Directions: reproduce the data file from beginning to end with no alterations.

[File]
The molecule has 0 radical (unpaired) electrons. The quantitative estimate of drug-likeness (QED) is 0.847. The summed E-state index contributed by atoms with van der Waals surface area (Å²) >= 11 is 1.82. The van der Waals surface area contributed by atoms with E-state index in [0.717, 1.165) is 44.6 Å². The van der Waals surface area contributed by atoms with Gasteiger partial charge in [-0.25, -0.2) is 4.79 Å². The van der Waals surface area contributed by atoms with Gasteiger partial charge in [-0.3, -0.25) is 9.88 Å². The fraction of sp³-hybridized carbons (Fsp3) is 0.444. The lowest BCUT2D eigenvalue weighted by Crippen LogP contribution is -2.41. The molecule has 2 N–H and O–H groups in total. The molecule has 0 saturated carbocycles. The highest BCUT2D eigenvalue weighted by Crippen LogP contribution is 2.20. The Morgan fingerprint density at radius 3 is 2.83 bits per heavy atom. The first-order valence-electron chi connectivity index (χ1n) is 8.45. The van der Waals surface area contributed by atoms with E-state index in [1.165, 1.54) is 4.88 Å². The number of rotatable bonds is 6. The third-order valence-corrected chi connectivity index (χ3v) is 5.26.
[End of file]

The molecule has 0 radical (unpaired) electrons. The quantitative estimate of drug-likeness (QED) is 0.847. The summed E-state index contributed by atoms with van der Waals surface area (Å²) >= 11 is 1.82. The van der Waals surface area contributed by atoms with E-state index in [0.717, 1.165) is 44.6 Å². The van der Waals surface area contributed by atoms with Gasteiger partial charge in [-0.25, -0.2) is 4.79 Å². The van der Waals surface area contributed by atoms with Gasteiger partial charge in [-0.3, -0.25) is 9.88 Å². The fraction of sp³-hybridized carbons (Fsp3) is 0.444. The lowest BCUT2D eigenvalue weighted by Crippen LogP contribution is -2.41. The molecule has 2 N–H and O–H groups in total. The molecule has 0 saturated carbocycles. The highest BCUT2D eigenvalue weighted by Crippen LogP contribution is 2.20. The Morgan fingerprint density at radius 3 is 2.83 bits per heavy atom. The first-order valence-electron chi connectivity index (χ1n) is 8.45. The van der Waals surface area contributed by atoms with E-state index in [1.165, 1.54) is 4.88 Å². The number of rotatable bonds is 6. The third-order valence-corrected chi connectivity index (χ3v) is 5.26.